Also, known as male breast reduction, gynecomastia treatment is to reduce breast size in men who are embarrassed by overly large breasts. Reduction methods include liposuction, cutting out excess glandular tissue or using a combination of liposuction and excision.
Gynecomastia often leads to reduced self-confidence in men as they are unable to remove their clothing in public or participate in sports or other activities. In some men, the breasts are significantly disproportionate to rest of the body which gives discomfort.
Male Breast enlargement can also occur due to Smoking, Alcoholism, excess steroids and drugs. This surgery can be done under local or general anesthesia. If the enlarged breast has more of fatty tissue or less of glandular tissue, this can be removed with only liposuction through .5 mm incision in chest.
Gynecomastia is usually not caused by any serious medical problems; in fact, its cause is rarely identified. However, because there are some medical problems that do cause gynecomastia, your first step is to see your family doctor to rule this out.
The following are some common reasons why you may want to consider gynecomastia treatment:
- You are unhappy with the size or appearance of your breasts.
- You experience physical discomfort because of your breasts.
- You have good skin elasticity. Successful gynecomastia surgery involves adequate skin contraction after your excess skin is surgically removed. Your skin may lack the necessary elasticity for good contraction if you are age fifty or older, have significant sun damage, have breasts with a lot of stretch marks or have undergone gastric bypass surgery. You have first tried diet and exercise to reduce your breast size.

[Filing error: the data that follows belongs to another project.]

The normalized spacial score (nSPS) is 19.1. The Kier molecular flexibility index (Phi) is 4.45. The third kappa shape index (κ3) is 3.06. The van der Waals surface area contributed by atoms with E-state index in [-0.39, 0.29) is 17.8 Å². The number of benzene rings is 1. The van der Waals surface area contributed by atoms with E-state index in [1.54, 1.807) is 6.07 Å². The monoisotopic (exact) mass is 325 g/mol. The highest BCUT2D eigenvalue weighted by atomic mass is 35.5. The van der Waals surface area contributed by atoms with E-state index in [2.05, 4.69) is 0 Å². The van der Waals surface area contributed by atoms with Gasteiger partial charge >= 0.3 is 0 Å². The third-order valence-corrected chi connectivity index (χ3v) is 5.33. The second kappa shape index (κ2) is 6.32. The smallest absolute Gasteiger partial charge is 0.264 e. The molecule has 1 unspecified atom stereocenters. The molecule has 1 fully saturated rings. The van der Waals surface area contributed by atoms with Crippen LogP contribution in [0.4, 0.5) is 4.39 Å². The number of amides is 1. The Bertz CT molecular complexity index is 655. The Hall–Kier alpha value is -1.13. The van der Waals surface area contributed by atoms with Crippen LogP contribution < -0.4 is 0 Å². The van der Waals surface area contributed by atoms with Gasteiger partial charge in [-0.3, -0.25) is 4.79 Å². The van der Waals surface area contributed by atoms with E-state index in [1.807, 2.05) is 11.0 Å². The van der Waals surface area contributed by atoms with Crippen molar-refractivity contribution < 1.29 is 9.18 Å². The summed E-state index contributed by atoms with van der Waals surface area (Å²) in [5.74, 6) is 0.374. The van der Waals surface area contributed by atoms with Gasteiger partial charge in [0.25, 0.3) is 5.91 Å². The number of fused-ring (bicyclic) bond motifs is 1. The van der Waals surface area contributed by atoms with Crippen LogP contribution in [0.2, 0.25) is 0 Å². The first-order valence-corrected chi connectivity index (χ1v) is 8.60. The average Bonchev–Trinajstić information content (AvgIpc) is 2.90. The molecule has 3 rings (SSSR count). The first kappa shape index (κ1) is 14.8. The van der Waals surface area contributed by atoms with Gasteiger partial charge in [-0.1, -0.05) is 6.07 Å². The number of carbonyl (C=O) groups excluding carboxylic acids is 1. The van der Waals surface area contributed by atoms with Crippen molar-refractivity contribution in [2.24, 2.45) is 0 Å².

- You do not use banned drugs, steroids or drink alcoholic beverages excessively (it is theorized that these substances may cause gynecomastia).
If you are in good general health, have a positive attitude and realistic expectations, you are most likely a good candidate for this procedure.
The goal of gynecomastia surgery is to restore a normal male breast contour and to correct deformities of the breast, nipple or areola. Surgical options include liposuction, excision (surgical removal of tissue) or a combination of both approaches.
- The choice of surgical technique depends on the likelihood of skin redundancy after surgery. Skin shrinkage is greater in younger than older patients.
- The length of your incision will be based on your anatomy.
- In severe gynecomastia, skin resection (surgical removal of part of an organ or structure) and moving the nipple (nipple transposition) may be necessary.
- Minimally invasive gynecomastia surgical procedures have gained popularity. In the "pull-through technique," a very small incision (approximately 5 mm) is made at the areolar edge. Following liposuction, the glandular tissue from the overlying areola is pulled through the incision. The major advantage of this procedure is the smaller incision.
- In liposuction-assisted breast reduction, there is less compromise of blood supply, nipple distortion and areola slough. Liposuction-assisted breast reduction is not effective for correcting glandular gynecomastia.
Choose your surgeon based on quality, training and experience—not cost. It's important that you choose a right surgeon based on:
- Education, training and certification
- Experience with hair transplantation
- Your comfort level with him or her
After finding a board-certified plastic surgeon in your area who is experienced in performing gynecomastia surgery, you will need to make an office appointment to set up your consultation. Generally, because of the in-depth nature of the consultation, there is a cost associated with the initial visit.